Amazon CloudWatch Internet Monitor Provides End-to-End Visibility into Internet Performance for your Applications (Preview)

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Amazon CloudWatch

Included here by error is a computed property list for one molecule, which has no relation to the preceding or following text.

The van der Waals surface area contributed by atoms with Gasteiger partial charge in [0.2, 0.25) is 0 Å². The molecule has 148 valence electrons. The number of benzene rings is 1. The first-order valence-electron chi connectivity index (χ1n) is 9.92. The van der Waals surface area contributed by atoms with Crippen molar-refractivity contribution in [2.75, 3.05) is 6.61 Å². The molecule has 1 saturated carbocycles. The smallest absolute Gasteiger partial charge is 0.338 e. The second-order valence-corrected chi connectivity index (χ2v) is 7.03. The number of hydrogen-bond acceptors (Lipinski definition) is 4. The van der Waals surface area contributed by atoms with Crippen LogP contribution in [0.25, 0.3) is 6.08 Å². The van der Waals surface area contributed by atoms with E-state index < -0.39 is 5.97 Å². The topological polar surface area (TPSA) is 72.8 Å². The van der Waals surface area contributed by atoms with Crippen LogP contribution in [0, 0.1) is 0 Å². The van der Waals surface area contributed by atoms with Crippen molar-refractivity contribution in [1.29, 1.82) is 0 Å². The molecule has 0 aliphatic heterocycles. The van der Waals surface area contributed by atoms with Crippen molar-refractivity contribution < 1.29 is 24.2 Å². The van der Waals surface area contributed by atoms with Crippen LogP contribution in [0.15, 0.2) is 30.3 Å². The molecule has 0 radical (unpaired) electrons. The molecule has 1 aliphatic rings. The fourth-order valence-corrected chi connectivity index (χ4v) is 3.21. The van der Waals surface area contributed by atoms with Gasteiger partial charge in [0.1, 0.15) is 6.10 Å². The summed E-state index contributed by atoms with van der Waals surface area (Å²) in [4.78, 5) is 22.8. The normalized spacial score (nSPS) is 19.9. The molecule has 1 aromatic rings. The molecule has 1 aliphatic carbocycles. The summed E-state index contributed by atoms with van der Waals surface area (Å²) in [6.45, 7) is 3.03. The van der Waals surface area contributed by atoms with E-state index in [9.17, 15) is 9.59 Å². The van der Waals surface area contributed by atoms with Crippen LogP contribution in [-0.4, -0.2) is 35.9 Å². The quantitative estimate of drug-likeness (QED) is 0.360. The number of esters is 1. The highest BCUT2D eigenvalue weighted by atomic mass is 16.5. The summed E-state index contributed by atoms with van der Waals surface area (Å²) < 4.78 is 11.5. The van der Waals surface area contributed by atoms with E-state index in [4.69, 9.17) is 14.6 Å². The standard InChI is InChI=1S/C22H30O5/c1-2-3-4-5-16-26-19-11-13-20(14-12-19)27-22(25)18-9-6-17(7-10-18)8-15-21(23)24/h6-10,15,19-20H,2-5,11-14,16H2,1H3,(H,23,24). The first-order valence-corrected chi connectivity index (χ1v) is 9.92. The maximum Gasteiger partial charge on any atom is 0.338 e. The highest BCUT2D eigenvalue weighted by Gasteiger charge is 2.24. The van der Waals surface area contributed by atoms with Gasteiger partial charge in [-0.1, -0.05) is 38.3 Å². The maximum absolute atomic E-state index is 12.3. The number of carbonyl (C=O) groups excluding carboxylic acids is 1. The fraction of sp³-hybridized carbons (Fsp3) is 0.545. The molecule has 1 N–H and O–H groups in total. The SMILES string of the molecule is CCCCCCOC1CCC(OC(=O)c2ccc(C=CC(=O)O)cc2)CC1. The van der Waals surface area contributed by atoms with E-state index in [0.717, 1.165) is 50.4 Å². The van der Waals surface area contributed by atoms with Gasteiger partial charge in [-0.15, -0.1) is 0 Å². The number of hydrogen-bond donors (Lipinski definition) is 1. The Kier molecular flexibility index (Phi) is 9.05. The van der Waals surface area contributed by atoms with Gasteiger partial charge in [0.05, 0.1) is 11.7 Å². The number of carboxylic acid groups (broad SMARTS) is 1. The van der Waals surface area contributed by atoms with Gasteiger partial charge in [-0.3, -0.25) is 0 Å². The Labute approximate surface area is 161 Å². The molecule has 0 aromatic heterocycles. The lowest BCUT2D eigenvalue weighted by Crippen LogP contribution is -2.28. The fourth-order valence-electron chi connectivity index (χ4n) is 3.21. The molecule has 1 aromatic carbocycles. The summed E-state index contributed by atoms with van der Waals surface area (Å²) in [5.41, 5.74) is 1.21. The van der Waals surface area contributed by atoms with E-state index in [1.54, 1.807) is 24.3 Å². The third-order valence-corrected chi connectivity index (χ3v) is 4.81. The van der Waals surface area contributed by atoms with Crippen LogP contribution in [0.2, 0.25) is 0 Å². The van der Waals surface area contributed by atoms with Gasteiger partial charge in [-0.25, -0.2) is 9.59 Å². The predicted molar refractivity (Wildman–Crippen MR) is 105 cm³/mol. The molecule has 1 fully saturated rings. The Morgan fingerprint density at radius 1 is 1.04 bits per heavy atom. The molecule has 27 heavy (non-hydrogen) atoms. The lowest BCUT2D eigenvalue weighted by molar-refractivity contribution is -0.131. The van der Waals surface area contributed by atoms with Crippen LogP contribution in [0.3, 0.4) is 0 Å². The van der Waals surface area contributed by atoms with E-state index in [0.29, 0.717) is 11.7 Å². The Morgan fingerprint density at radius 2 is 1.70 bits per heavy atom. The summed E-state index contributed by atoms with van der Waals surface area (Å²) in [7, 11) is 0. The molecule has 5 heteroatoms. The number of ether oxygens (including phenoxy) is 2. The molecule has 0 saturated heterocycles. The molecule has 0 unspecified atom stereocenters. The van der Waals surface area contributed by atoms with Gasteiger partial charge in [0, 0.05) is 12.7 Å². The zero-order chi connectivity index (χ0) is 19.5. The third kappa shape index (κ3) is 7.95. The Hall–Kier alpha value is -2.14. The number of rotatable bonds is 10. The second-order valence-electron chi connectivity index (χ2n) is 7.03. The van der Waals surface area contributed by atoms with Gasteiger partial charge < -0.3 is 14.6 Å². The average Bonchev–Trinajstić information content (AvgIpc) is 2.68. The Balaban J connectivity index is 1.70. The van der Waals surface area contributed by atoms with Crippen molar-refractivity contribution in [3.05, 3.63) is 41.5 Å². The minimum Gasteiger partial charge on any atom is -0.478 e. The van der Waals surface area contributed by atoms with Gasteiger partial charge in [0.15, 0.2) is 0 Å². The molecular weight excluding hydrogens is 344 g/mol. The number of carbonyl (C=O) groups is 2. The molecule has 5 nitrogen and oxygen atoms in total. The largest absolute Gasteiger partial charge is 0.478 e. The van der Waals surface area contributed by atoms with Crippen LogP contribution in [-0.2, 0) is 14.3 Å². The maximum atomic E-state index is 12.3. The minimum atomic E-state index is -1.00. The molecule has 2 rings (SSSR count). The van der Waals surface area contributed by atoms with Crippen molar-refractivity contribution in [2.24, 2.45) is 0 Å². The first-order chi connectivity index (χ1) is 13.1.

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{"value":"How many times have you had monitoring dashboards show you a normal situation, and at the same time, you have received customer tickets reporting your app is “slow” or unavailable to them? How much time did it take to diagnose these customer reports?\n\nYou told us one of your challenges when monitoring internet-facing applications is to gather data outside of Amazon Web Services to build a realistic picture of how your application behaves for your customers connected to multiple and geographically distant internet providers. Capturing and monitoring data about internet traffic before it reaches your infrastructure is either difficult or very expensive.\n\nI am happy to announce the public preview of [Amazon CloudWatch Internet Monitor](https://aws.amazon.com/cloudwatch/features/), a new capability of CloudWatch that gives visibility into how an internet issue might impact the performance and availability of your applications. It allows you to reduce the time it takes to diagnose internet issues from days to minutes.\n\nInternet Monitor uses the connectivity data that we capture from our global networking footprint to calculate a baseline of performance and availability for internet traffic. This is the same data that we use at Amazon Web Services to monitor our own internet uptime and availability. With Internet Monitor, you can gain awareness of problems that arise on the internet experienced by your end users in different geographic locations and networks.\n\nThere is no need to instrument your application code. You can enable the service in the CloudWatch section of the [Amazon Web Services Management Console](https://console.aws.amazon.com/) and start to use it immediately.\n\n**++Let’s See It in Action++**\n\nGetting started with Internet Monitor is easy. Let’s imagine I want to monitor the network paths between my customers and my Amazon Web Services resources. I open the [Amazon Web Services Management Console](https://console.aws.amazon.com/) and navigate to CloudWatch. I select **Internet Monitor** on the left-side navigation menu. Then, I select **Create monitor.**\n\n![image.png](https://dev-media.amazoncloud.cn/74e70856af9c4e80ab85fdc1511a15dd_image.png)\n\nOn the **Create monitor** page, I enter a **Monitor name**, and I select **Add resources** to choose the resources to monitor. For this demo, I select the VPC and the CloudFront distribution hosting my customer-facing application.\n\n![image.png](https://dev-media.amazoncloud.cn/1fea35c2e7a0450c8abd196518f98982_image.png)\n\nI have the opportunity to review my choices. Then, I select **Create monitor**.\n\n![image.png](https://dev-media.amazoncloud.cn/5dcd460dc73146e69ce8d9575d1a7afd_image.png)\n\nFrom that moment on, Internet Monitor starts to collect data based on my application’s resource logs behind the scene. There is no need for you to activate (or pay for) [VPC Flow Logs](https://docs.aws.amazon.com/vpc/latest/userguide/flow-logs.html), [CloudFront logs](https://docs.aws.amazon.com/AmazonCloudFront/latest/DeveloperGuide/AccessLogs.html), or other log types.\n\nAfter a while, I receive customer complaints about our application being slow. I open Internet Monitor again, I select the monitor I created earlier (**Monitor_example**), and I immediately see that the application suffers from internet performance issues.\n\nThe **Health scores** graph shows you performance and availability information for your global traffic. Amazon Web Services has substantial historical data about internet performance and availability for network traffic between geographic locations for different network providers and services. By applying statistical analysis to the data, we can detect when the performance and availability towards your application have dropped, compared to an estimated baseline that we’ve calculated. To make it easier to see those drops, we report that information to you in the form of an estimated performance score and an availability score.\n\n![image.png](https://dev-media.amazoncloud.cn/f1fae6431fd247c88cb8c8290ab899a7_image.png)\n\nI scroll a bit down the page. The **Internet traffic overview** map shows the overall event status across all monitored locations. I look at the details in the **Health events** table. It also highlights other events that are happening globally, sorted by total traffic impact. I notice that a performance issue in Las Vegas, Nevada, US, is affecting my application traffic the most.\n\n![image.png](https://dev-media.amazoncloud.cn/eb1d9168bab34532868d7349adf7670b_image.png)\n\nNow that I have identified the issue, I am curious about the historical data. Has it happened before?\n\nI select the **Historical Explorer** tab to understand trends and see earlier data related to this location and network provider. I can view aggregated metrics such as performance score, availability score, bytes transferred, and round-trip time at p50, p90, and p95 percentiles, for a customized timeframe, up to 18 months in the past.\n\n![image.png](https://dev-media.amazoncloud.cn/7f92dc74dace4a1995b2e4cbe4683234_image.png)\n\nI can see today’s incident is not the first one. This specific client location and network provider has had multiple issues in the past few months.\n\n![image.png](https://dev-media.amazoncloud.cn/496a14cec981464da67f79099dd1140c_image.png)\n\nNow that I understand the context, I wonder what action I can take to mitigate the issue.\n\nI switch to the **Traffic insights** tab. I see overall traffic data and top client locations that are being monitored based on total traffic (bytes). Apparently, Las Vegas, Nevada, US, is one of the top client locations.\n\n![image.png](https://dev-media.amazoncloud.cn/5bb52f13d7e24faa9fa7e8ba68873b48_image.png)\n\nI select the graph to see traffic details for Las Vegas, Nevada, US. In the **Lowest Time To First Byte (TTFB)** column, I see Amazon Web Services service and Amazon Web Services Region setup recommendations for all of the top client location and network combinations. The **Predicted Time To First Byte** in the table shows the potential impact if I make the suggested architectural change.\n\nIn this example, Internet Monitor suggests having CloudFront distribute the traffic currently distributed by EC2 and to allow for some additional traffic to be served by EC2 instances in us-east-1 in addition to us-east-2.\n\n![image.png](https://dev-media.amazoncloud.cn/73e48bd9c1964ebebd98b0070b2221fe_image.png)\n\n**++Available Today++**\n\nInternet Monitor is available in public preview today in 20 Amazon Web Services Regions:\n\n- **In the Americas**: US East (Ohio), US East (N. Virginia), US West (N. California), US West (Oregon), Canada (Central), South America (São Paulo).\n- In **Asia and Pacific**: Asia Pacific (Hong Kong), Asia Pacific (Mumbai), Asia Pacific (Seoul), Asia Pacific (Singapore), Asia Pacific (Sydney), Asia Pacific (Tokyo).\n- In **Europe, Middle East, and Africa**: Africa (Cape Town), Europe (Frankfurt), Europe (Ireland), Europe (London), Europe (Milan), Europe (Paris), Europe (Stockholm), Middle East (Bahrain)\n\nNote that[ Amazon Web Services CloudFormatio](https://aws.amazon.com/cloudformation/)n support is missing at the moment; it will be added soon.\n\nThere is no costs associated with the service during the preview period. Just keep in mind that Internet Monitor vends metrics and logs to CloudWatch; you will be charged for these additional CloudWatch logs and CloudWatch metrics.\n\nWhether you work for a startup or a large enterprise, CloudWatch Internet Monitor helps you be proactive about your application performance and availability. [Give it a try today](https://aws.amazon.com/cloudwatch/features/)!\n\n-- [seb](https://twitter.com/sebsto)\n\n![image.png](https://dev-media.amazoncloud.cn/4745ae35c33f42c290b2a015dd76bc1c_image.png)\n\n### [Sébastien Stormacq](https://aws.amazon.com/blogs/aws/author/stormacq/)\n\nSeb has been writing code since he first touched a Commodore 64 in the mid-eighties. He inspires builders to unlock the value of the Amazon Web Services cloud, using his secret blend of passion, enthusiasm, customer advocacy, curiosity and creativity. His interests are software architecture, developer tools and mobile computing. If you want to sell him something, be sure it has an API. Follow him on Twitter @sebsto.","render":"<p>How many times have you had monitoring dashboards show you a normal situation, and at the same time, you have received customer tickets reporting your app is “slow” or unavailable to them? How much time did it take to diagnose these customer reports?</p>\n<p>You told us one of your challenges when monitoring internet-facing applications is to gather data outside of Amazon Web Services to build a realistic picture of how your application behaves for your customers connected to multiple and geographically distant internet providers. Capturing and monitoring data about internet traffic before it reaches your infrastructure is either difficult or very expensive.</p>\n<p>I am happy to announce the public preview of <a href=\"https://aws.amazon.com/cloudwatch/features/\" target=\"_blank\">Amazon CloudWatch Internet Monitor</a>, a new capability of CloudWatch that gives visibility into how an internet issue might impact the performance and availability of your applications. It allows you to reduce the time it takes to diagnose internet issues from days to minutes.</p>\n<p>Internet Monitor uses the connectivity data that we capture from our global networking footprint to calculate a baseline of performance and availability for internet traffic. This is the same data that we use at Amazon Web Services to monitor our own internet uptime and availability. With Internet Monitor, you can gain awareness of problems that arise on the internet experienced by your end users in different geographic locations and networks.</p>\n<p>There is no need to instrument your application code. You can enable the service in the CloudWatch section of the <a href=\"https://console.aws.amazon.com/\" target=\"_blank\">Amazon Web Services Management Console</a> and start to use it immediately.</p>\n<p><strong><ins>Let’s See It in Action</ins></strong></p>\n<p>Getting started with Internet Monitor is easy. Let’s imagine I want to monitor the network paths between my customers and my Amazon Web Services resources. I open the <a href=\"https://console.aws.amazon.com/\" target=\"_blank\">Amazon Web Services Management Console</a> and navigate to CloudWatch. I select <strong>Internet Monitor</strong> on the left-side navigation menu. Then, I select <strong>Create monitor.</strong></p>\n<p><img src=\"https://dev-media.amazoncloud.cn/74e70856af9c4e80ab85fdc1511a15dd_image.png\" alt=\"image.png\" /></p>\n<p>On the <strong>Create monitor</strong> page, I enter a <strong>Monitor name</strong>, and I select <strong>Add resources</strong> to choose the resources to monitor. For this demo, I select the VPC and the CloudFront distribution hosting my customer-facing application.</p>\n<p><img src=\"https://dev-media.amazoncloud.cn/1fea35c2e7a0450c8abd196518f98982_image.png\" alt=\"image.png\" /></p>\n<p>I have the opportunity to review my choices. Then, I select <strong>Create monitor</strong>.</p>\n<p><img src=\"https://dev-media.amazoncloud.cn/5dcd460dc73146e69ce8d9575d1a7afd_image.png\" alt=\"image.png\" /></p>\n<p>From that moment on, Internet Monitor starts to collect data based on my application’s resource logs behind the scene. There is no need for you to activate (or pay for) <a href=\"https://docs.aws.amazon.com/vpc/latest/userguide/flow-logs.html\" target=\"_blank\">VPC Flow Logs</a>, <a href=\"https://docs.aws.amazon.com/AmazonCloudFront/latest/DeveloperGuide/AccessLogs.html\" target=\"_blank\">CloudFront logs</a>, or other log types.</p>\n<p>After a while, I receive customer complaints about our application being slow. I open Internet Monitor again, I select the monitor I created earlier (<strong>Monitor_example</strong>), and I immediately see that the application suffers from internet performance issues.</p>\n<p>The <strong>Health scores</strong> graph shows you performance and availability information for your global traffic. Amazon Web Services has substantial historical data about internet performance and availability for network traffic between geographic locations for different network providers and services. By applying statistical analysis to the data, we can detect when the performance and availability towards your application have dropped, compared to an estimated baseline that we’ve calculated. To make it easier to see those drops, we report that information to you in the form of an estimated performance score and an availability score.</p>\n<p><img src=\"https://dev-media.amazoncloud.cn/f1fae6431fd247c88cb8c8290ab899a7_image.png\" alt=\"image.png\" /></p>\n<p>I scroll a bit down the page. The <strong>Internet traffic overview</strong> map shows the overall event status across all monitored locations. I look at the details in the <strong>Health events</strong> table. It also highlights other events that are happening globally, sorted by total traffic impact. I notice that a performance issue in Las Vegas, Nevada, US, is affecting my application traffic the most.</p>\n<p><img src=\"https://dev-media.amazoncloud.cn/eb1d9168bab34532868d7349adf7670b_image.png\" alt=\"image.png\" /></p>\n<p>Now that I have identified the issue, I am curious about the historical data. Has it happened before?</p>\n<p>I select the <strong>Historical Explorer</strong> tab to understand trends and see earlier data related to this location and network provider. I can view aggregated metrics such as performance score, availability score, bytes transferred, and round-trip time at p50, p90, and p95 percentiles, for a customized timeframe, up to 18 months in the past.</p>\n<p><img src=\"https://dev-media.amazoncloud.cn/7f92dc74dace4a1995b2e4cbe4683234_image.png\" alt=\"image.png\" /></p>\n<p>I can see today’s incident is not the first one. This specific client location and network provider has had multiple issues in the past few months.</p>\n<p><img src=\"https://dev-media.amazoncloud.cn/496a14cec981464da67f79099dd1140c_image.png\" alt=\"image.png\" /></p>\n<p>Now that I understand the context, I wonder what action I can take to mitigate the issue.</p>\n<p>I switch to the <strong>Traffic insights</strong> tab. I see overall traffic data and top client locations that are being monitored based on total traffic (bytes). Apparently, Las Vegas, Nevada, US, is one of the top client locations.</p>\n<p><img src=\"https://dev-media.amazoncloud.cn/5bb52f13d7e24faa9fa7e8ba68873b48_image.png\" alt=\"image.png\" /></p>\n<p>I select the graph to see traffic details for Las Vegas, Nevada, US. In the <strong>Lowest Time To First Byte (TTFB)</strong> column, I see Amazon Web Services service and Amazon Web Services Region setup recommendations for all of the top client location and network combinations. The <strong>Predicted Time To First Byte</strong> in the table shows the potential impact if I make the suggested architectural change.</p>\n<p>In this example, Internet Monitor suggests having CloudFront distribute the traffic currently distributed by EC2 and to allow for some additional traffic to be served by EC2 instances in us-east-1 in addition to us-east-2.</p>\n<p><img src=\"https://dev-media.amazoncloud.cn/73e48bd9c1964ebebd98b0070b2221fe_image.png\" alt=\"image.png\" /></p>\n<p><strong><ins>Available Today</ins></strong></p>\n<p>Internet Monitor is available in public preview today in 20 Amazon Web Services Regions:</p>\n<ul>\n<li><strong>In the Americas</strong>: US East (Ohio), US East (N. Virginia), US West (N. California), US West (Oregon), Canada (Central), South America (São Paulo).</li>\n<li>In <strong>Asia and Pacific</strong>: Asia Pacific (Hong Kong), Asia Pacific (Mumbai), Asia Pacific (Seoul), Asia Pacific (Singapore), Asia Pacific (Sydney), Asia Pacific (Tokyo).</li>\n<li>In <strong>Europe, Middle East, and Africa</strong>: Africa (Cape Town), Europe (Frankfurt), Europe (Ireland), Europe (London), Europe (Milan), Europe (Paris), Europe (Stockholm), Middle East (Bahrain)</li>\n</ul>\n<p>Note that<a href=\"https://aws.amazon.com/cloudformation/\" target=\"_blank\"> Amazon Web Services CloudFormatio</a>n support is missing at the moment; it will be added soon.</p>\n<p>There is no costs associated with the service during the preview period. Just keep in mind that Internet Monitor vends metrics and logs to CloudWatch; you will be charged for these additional CloudWatch logs and CloudWatch metrics.</p>\n<p>Whether you work for a startup or a large enterprise, CloudWatch Internet Monitor helps you be proactive about your application performance and availability. <a href=\"https://aws.amazon.com/cloudwatch/features/\" target=\"_blank\">Give it a try today</a>!</p>\n<p>– <a href=\"https://twitter.com/sebsto\" target=\"_blank\">seb</a></p>\n<p><img src=\"https://dev-media.amazoncloud.cn/4745ae35c33f42c290b2a015dd76bc1c_image.png\" alt=\"image.png\" /></p>\n<h3><a id=\"Sbastien_Stormacqhttpsawsamazoncomblogsawsauthorstormacq_76\"></a><a href=\"https://aws.amazon.com/blogs/aws/author/stormacq/\" target=\"_blank\">Sébastien Stormacq</a></h3>\n<p>Seb has been writing code since he first touched a Commodore 64 in the mid-eighties. He inspires builders to unlock the value of the Amazon Web Services cloud, using his secret blend of passion, enthusiasm, customer advocacy, curiosity and creativity. His interests are software architecture, developer tools and mobile computing. If you want to sell him something, be sure it has an API. Follow him on Twitter @sebsto.</p>\n"}